Tabular data converted to embeddings not returning accurate results


I have a set of Postgres tables related to an entity, say for example People. I’m collecting all data related to people in a tabular format. An example from my csv

Name, Email, Phone, Company, Last Contacted, Account Created, Address
John Doe,, ABC Company, 2023/01/22, 2022/04/10, "123 Some Street, LA, CA"
Jane Doe,, 123 Company, 2023/05/20, 2022/07/17, "957 Some Street2, LA, CA"

I ran this csv through the createEmbeddings api call, sending each row in the CSV as an array of string tokens (without the headers). When I query for things like:

“What is John Doe’s email?” - I get the right result with the highest similarity
“Find people who live in LA?” - Completely inaccurate results (some users don’t have an address)

I then converted the above data into a paragraph with more context. For example

John Doe,, ABC Company, 2023/01/22, 2022/04/10, "123 Some Street, LA, CA"


John Doe is a user with email They work for ABC Company. Their account was created on 2022/04/10 and were last contacted on 2023/01/22. Their address is 123 Some Street, LA, CA.

After running each converted row through the embeddings, the results are now worse and not even the first question “What is John Doe’s email?” works correctly.

I’m using the following code to generate the embeddings

const embeddingResponse = await openai.createEmbedding({
      model: "text-embedding-ada-002",
      input, // This is either the string input or array [John Doe,,..]

I would appreciate some input on how I should be preparing this data for embeddings so that I can perform effective semantic search. Still a novice with AI, so please feel to include any references etc that may help me understand this better. Thanks!

1 Like

An inherent issue with searching by semantic relevance is the importance of keywords (which by themselves can be semantically worthless) in the query.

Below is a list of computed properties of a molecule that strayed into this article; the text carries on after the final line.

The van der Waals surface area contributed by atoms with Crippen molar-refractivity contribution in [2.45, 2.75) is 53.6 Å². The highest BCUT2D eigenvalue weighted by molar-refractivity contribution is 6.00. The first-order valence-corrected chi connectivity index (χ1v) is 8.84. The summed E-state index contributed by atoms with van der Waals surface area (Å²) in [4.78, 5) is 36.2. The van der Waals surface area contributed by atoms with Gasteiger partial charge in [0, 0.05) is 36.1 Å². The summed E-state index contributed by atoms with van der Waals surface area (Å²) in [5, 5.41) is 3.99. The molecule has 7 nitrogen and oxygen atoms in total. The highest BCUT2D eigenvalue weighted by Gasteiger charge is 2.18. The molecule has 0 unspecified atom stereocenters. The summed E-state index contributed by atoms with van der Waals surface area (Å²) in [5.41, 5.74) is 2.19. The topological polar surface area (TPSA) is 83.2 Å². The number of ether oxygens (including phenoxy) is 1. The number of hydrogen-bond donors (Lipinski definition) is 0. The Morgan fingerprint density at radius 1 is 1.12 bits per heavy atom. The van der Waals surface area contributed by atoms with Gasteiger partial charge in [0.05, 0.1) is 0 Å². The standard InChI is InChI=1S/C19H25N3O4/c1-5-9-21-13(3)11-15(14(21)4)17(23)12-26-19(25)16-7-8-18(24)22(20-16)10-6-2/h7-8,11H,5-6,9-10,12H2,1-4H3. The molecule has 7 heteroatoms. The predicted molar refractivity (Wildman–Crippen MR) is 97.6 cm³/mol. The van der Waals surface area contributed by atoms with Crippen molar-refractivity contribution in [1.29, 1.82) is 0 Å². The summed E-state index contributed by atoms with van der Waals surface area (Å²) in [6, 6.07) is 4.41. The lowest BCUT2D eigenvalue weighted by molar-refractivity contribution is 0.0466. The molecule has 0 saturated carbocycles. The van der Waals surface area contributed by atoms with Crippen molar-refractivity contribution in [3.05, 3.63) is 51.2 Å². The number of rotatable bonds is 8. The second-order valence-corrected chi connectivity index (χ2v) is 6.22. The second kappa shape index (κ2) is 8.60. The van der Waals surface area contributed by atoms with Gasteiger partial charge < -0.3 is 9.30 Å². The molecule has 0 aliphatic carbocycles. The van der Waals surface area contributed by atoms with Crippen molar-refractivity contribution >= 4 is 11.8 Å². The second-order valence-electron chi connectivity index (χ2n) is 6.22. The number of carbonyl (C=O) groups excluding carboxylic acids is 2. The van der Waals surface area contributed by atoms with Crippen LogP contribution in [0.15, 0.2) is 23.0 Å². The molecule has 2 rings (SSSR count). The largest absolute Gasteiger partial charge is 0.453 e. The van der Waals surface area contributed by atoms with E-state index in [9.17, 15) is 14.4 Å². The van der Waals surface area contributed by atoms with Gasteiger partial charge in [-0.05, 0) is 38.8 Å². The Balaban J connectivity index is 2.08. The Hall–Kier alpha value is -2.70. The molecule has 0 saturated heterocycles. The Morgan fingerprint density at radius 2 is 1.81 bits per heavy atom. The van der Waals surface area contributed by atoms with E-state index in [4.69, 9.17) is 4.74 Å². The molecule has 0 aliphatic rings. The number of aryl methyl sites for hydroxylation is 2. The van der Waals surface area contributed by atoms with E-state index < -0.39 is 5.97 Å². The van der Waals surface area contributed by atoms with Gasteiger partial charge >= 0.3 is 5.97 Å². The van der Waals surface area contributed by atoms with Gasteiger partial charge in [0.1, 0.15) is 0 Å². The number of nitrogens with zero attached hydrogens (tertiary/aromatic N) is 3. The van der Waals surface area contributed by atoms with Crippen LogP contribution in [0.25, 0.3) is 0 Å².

What you are asking is for an apple to become an orange.

Fortunately, there is a solution: hybrid indexes. Pinecone for example has just released theirs which allow for both sparse vectors (keywords) and dense vectors (embeddings) in the same query.

Now, you can search for both, and have more relevant results.

Why not just look it up directly in your DB? No embeddings required. For location proximity, I would create a lat/lon for the address, and then use Haversine or the many approximations to get these hits.

Thanks @RonaldGRuckus so are you suggesting that I move away from OpenAI and use Pinecone to generate embeddings / vectors instead? So if I have a set of keywords, they are better suited for sparse vectors, which embeddings are not?

I know this is a very generic / basic question, but could you share some input formats/use cases that would work great for embeddings? It would be great if you could shed some light into the situation with my data and the issues with embeddings and why they are / or are not a good choice here. Thanks again!

Personally I have migrated from ElasticSearch to Pinecone just for ease (laziness). I figure that sometimes these questions may come up better using semantics, and the combination (hopefully) will return better results.

I would still use OpenAI for their embeddings and then just store them in whatever vector database that you prefer. If you follow the example on the link I provided, you’ll see that they convert the keywords using BM25 (they claim to eventually have their own helper function).